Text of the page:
“One Day” and “Crazy, Stupid, Love”
There are two things I always take with me to a multiplex in the summer, a light jacket and earplugs. Most summer movies, and their trailers, are so loud that I can hear them just fine with both ears plugged. Add to this the fact that the multiplex air conditioning seems to be set on “Artic” and you will understand the need for the jacket. Do not get me wrong. I like air conditioning and would rather be too cold than too hot, as long as I am prepared. The only relationship that any of this has to the two movies discussed herein is the fact that I saw both films locally at AMC Loews Kips Bay Theatre, multiplex, at 570 Second Avenue. “One Day” and “Crazy, Stupid, Love” are two films that deal with the subject of relationships from very different points of view.
The structure of “One Day” shows the events in the lives of its two main characters, Emma and Dexter, on one day, July 15, year after year, starting in 1988 and moving ahead to 2011. July 15, I learned from this film, is Saint Swiggins Day, properly pronounced “Saint Swithuns.” One can “google” the day, to find its significance, but it has no bearing on the story, as far as I can tell.
“One Day” is simply the story of two lives, lived with their triumphs and defeats, expectations and disappointments. Emma is played by Anne Hathaway, and Dexter by Jim Sturgess. Both actors are very good, with Hathaway putting on a British accent and, at points, appearing dressed down and dowdy, as befits Emma at different chapters in her life.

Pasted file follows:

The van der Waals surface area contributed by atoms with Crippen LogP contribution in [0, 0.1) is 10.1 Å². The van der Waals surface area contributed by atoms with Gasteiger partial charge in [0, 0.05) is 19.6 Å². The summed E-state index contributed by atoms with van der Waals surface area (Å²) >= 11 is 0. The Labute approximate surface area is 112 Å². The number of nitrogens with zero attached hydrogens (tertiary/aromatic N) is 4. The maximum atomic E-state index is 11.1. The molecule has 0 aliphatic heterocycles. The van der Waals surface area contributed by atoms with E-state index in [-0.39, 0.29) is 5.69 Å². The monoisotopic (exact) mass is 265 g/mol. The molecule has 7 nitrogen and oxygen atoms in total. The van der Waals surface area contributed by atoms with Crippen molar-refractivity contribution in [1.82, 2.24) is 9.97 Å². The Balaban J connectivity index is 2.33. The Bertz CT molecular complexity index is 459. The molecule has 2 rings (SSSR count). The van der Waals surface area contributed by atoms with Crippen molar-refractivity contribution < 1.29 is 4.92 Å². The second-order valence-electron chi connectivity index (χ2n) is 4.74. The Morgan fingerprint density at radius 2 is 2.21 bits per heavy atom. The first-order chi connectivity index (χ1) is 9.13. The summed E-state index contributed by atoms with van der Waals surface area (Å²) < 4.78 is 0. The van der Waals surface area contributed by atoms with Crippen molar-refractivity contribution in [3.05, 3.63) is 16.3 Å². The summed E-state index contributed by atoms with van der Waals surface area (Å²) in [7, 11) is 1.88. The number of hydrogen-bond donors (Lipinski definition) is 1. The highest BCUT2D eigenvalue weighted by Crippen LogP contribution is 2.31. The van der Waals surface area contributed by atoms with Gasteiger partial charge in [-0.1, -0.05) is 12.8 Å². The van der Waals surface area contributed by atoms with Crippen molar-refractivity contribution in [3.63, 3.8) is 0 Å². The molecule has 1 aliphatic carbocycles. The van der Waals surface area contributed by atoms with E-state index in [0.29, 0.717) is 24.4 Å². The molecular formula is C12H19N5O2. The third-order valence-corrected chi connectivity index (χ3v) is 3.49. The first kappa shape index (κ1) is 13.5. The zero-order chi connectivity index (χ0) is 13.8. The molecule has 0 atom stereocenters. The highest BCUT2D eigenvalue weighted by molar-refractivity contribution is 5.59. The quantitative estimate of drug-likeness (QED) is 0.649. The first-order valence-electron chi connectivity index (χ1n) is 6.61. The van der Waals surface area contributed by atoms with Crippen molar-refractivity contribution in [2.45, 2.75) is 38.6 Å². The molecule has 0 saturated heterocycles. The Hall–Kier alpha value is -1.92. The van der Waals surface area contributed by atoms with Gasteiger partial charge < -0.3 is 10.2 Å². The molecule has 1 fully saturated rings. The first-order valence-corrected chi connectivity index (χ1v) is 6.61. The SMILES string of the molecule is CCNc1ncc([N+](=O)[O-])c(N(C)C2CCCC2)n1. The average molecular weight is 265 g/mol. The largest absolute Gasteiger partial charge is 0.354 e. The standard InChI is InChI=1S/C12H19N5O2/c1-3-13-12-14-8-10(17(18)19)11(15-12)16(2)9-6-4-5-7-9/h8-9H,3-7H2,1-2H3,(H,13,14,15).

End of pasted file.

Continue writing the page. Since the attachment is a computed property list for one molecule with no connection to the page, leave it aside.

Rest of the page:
“Crazy, Stupid, Love” stars one note actor Steve Carell in yet another of his seemingly endless “nebbish” roles. Carell plays a character named Cal who is dumped by his wife Emily (Julianne Moore). Cal finds dating success when he gets trained by Jacob (Ryan Gosling), his much younger and smoother, dating mentor, who turns the Carrell’s nebbish into a dating machine. Complications follow. Hilarity attempts to ensue.
“Crazy, Stupid, Love” utilizes all sorts of screenwriting gymnastics and coincidences combined with many scenes that are, for the most part, silly and not credible. Ultimately the movie goes on too long and even turns a little creepy when an under age girl takes nude photos of herself that she intends to give to a 40 plus man. The latter event leads to a forced, contrived, climactic scene involving all of the film’s main characters, that would have been completely unnecessary if two of the characters had simply had a 30 second conversation. Of course though, the bit relies on bad movie logic where the characters, for the sake of the screenplay, do not act like people would in real life.
“One Day” deals with life and relationships in a manner that feels authentic and genuine. “Crazy, Stupid, Love” takes more of a crowd pleasing, sitcom approach and will probably be the more successful of the two, although not necessarily the better movie.